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Thumb sucking in Children

Mr. Basant Kumar Karn
Mrs. Sunita Shah
Nursing Officer
B. P. K.I.H.S, Dharan, Nepal

The sucking instinct in newborns is for survival. Sucking brings food and this food brings comfort.
Some infants begin sucking their thumb while in their mother’s womb. Many babies are born with
calluses from sucking their finger, thumb or wrist. Other babies discover finger or thumb sucking
after birth. This non-nutritive sucking is done for comfort. Babies that are born in countries where
they have constant access to their mother’s breast have very little incidence of thumb sucking. The
infant’s sucking urge is completely satisfied and they do not need to suck their thumbs.

Most children stop sucking their thumb or fingers on their own without parental intervention
somewhere around age one. But, some children continue sucking their thumb long after.

This epidemiological study was conducted upon 4,590 school children to find the prevalence of oral
habits in Mangalore in relation to their age and sex and to find the correlation, if any, between the
habits and the malocclusion status. We noted that 29.7% of the population had habits of which 3.
1% had digit sucking.

Causes of thumb sucking

Thumb-sucking can become a habit in babies and young children who use it to comfort
themselves when they feel hungry, afraid, restless, quiet, sleepy, or bored. In some infants it can
signal fatigue, sleep, hunger, teething and shyness.

The reason why many children continue to suck their thumbs long after toddlerhood has to do with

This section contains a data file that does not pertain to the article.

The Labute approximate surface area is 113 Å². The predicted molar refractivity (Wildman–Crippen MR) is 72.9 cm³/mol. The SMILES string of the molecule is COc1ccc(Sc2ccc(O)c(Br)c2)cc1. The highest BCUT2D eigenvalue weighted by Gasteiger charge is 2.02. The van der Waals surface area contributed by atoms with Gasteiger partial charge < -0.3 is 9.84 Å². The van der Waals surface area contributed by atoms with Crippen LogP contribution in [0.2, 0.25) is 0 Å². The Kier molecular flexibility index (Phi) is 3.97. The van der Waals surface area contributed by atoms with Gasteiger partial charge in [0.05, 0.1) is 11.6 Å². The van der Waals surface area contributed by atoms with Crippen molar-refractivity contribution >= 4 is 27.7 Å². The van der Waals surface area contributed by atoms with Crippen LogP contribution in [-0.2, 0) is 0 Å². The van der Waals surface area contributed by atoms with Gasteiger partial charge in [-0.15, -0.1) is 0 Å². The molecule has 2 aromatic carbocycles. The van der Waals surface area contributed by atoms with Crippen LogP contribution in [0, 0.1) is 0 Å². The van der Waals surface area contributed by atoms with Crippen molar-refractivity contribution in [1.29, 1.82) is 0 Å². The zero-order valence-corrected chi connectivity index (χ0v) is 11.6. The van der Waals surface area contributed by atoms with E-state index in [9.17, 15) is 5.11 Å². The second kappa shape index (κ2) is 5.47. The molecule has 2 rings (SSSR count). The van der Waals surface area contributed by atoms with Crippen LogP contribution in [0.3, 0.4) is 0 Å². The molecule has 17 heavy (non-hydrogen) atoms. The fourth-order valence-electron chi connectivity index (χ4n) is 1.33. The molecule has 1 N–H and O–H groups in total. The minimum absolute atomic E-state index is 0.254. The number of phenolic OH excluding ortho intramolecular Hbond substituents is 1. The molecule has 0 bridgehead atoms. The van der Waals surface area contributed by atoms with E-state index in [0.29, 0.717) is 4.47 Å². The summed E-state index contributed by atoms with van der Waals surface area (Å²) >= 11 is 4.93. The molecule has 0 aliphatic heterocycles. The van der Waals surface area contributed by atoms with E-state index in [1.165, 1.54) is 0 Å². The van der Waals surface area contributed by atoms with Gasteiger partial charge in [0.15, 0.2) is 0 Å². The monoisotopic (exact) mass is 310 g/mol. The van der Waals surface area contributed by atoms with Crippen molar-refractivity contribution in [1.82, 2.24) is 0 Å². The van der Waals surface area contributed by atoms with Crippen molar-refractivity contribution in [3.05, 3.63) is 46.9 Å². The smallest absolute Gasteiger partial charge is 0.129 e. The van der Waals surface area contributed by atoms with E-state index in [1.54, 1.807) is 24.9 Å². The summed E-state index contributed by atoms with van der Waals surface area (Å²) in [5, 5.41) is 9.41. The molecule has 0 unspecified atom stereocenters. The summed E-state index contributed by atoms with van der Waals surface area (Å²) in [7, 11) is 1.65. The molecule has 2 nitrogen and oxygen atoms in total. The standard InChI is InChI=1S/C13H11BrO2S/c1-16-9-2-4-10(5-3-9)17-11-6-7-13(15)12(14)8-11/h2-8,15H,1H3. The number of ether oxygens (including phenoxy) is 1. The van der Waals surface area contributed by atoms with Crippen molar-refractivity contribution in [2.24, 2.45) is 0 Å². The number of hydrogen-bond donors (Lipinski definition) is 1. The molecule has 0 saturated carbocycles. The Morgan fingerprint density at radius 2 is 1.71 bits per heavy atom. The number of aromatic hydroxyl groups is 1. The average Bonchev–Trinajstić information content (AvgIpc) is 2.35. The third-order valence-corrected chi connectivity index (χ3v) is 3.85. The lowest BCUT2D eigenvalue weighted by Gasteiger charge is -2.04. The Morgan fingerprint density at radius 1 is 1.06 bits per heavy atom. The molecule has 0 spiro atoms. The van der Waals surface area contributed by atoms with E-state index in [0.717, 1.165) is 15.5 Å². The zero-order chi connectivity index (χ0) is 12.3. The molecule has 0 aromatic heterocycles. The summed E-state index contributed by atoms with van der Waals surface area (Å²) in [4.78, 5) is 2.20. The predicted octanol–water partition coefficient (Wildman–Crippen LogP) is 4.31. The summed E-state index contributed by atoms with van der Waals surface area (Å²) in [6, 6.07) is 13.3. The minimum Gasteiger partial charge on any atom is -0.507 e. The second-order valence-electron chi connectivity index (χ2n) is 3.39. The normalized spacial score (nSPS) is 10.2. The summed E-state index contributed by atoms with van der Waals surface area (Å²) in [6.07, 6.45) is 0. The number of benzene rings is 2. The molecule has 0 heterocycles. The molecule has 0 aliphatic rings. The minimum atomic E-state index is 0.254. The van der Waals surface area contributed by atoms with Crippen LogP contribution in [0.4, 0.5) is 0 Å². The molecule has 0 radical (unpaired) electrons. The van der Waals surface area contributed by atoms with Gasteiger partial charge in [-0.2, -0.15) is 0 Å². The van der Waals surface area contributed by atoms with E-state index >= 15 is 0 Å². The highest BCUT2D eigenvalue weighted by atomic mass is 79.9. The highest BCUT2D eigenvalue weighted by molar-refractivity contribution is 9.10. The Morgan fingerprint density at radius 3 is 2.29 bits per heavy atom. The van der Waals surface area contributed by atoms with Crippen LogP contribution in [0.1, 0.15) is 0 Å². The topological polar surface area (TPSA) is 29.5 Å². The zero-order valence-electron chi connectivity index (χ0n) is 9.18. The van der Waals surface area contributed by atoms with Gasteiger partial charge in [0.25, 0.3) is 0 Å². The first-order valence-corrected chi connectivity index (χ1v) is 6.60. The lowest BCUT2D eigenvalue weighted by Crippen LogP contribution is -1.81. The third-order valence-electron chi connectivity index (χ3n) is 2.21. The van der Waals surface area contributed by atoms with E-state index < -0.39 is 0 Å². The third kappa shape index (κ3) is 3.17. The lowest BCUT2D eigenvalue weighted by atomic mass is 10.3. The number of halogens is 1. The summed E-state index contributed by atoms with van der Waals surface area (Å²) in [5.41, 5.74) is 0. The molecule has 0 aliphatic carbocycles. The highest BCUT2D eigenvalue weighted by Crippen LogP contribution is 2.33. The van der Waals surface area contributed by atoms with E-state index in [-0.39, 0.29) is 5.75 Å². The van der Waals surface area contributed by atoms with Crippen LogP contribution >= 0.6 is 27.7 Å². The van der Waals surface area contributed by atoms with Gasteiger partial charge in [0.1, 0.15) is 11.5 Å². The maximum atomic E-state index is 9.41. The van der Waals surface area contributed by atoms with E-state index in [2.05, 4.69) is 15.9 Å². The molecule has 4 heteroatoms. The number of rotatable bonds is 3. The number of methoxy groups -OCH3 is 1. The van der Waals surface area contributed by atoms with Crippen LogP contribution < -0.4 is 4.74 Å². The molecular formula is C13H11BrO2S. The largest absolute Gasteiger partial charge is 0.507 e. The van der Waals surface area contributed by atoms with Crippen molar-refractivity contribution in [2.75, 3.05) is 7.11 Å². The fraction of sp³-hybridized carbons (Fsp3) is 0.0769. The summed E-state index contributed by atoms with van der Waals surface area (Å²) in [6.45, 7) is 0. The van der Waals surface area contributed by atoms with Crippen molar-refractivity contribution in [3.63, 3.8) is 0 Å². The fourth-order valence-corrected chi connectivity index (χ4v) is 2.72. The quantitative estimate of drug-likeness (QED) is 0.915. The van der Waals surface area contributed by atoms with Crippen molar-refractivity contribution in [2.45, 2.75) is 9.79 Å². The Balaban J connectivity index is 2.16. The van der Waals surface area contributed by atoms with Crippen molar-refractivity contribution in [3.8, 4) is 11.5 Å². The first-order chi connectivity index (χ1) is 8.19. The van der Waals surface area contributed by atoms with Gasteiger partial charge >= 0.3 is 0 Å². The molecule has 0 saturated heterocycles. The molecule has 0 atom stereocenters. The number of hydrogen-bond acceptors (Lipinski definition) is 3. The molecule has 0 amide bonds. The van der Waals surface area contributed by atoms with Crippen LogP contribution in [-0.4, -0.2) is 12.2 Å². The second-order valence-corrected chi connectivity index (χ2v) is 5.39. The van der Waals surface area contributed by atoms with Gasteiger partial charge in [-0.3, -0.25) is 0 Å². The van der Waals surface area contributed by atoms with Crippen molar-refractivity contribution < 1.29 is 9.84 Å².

the psychological needs of the child. Our brain has the ability to produce endorphins, or mood
altering chemicals, in response to smells, sounds, actions or objects. The brain controls our emotions
and feelings in response to these chemicals. Pleasurable activities such as thumb sucking, gambling,
running, eating stimulate the brain to release these endorphins that stimulate a sense of well-being
and pleasure. Thumb sucking triggers a calming, relaxing sensation to occur in the child. An infant
first experience with pleasure which creates a calm feeling is sucking and getting food.

As most infants develop independence they become more mobile and too busy to bother with thumb
sucking and therefore quit. When a child continues to suck their thumb many parents start to use
punishment, negativity, yelling and frustration to try to stop them. This only makes the habit more
entrenched. Many times older children who suck their thumb have to endure pushy comments made
by other children, teachers and complete strangers about this habit that brings them so much
pleasure. They begin to feel ashamed and that they are a bad person because of all the ridicule and
insults they receive.
Thumb-sucking cause problems

The possible effects of thumb sucking for children after the age of three is: Prolonged thumb-
sucking may cause a child to develop dental problems.

1. Reshape the jawbone because their jawbones are still soft and pliable
2. Teeth grow out of aliment and position
3. Narrows dental arches which cause the next problem
4. Upper front teeth will flare out and tip upward
5. Lower teeth will move inward
6. Affect growth of child's palate causing: Poor tongue placement
7. Problems chewing
8. Problems with learning to swallow properly. The tongue plays a major role in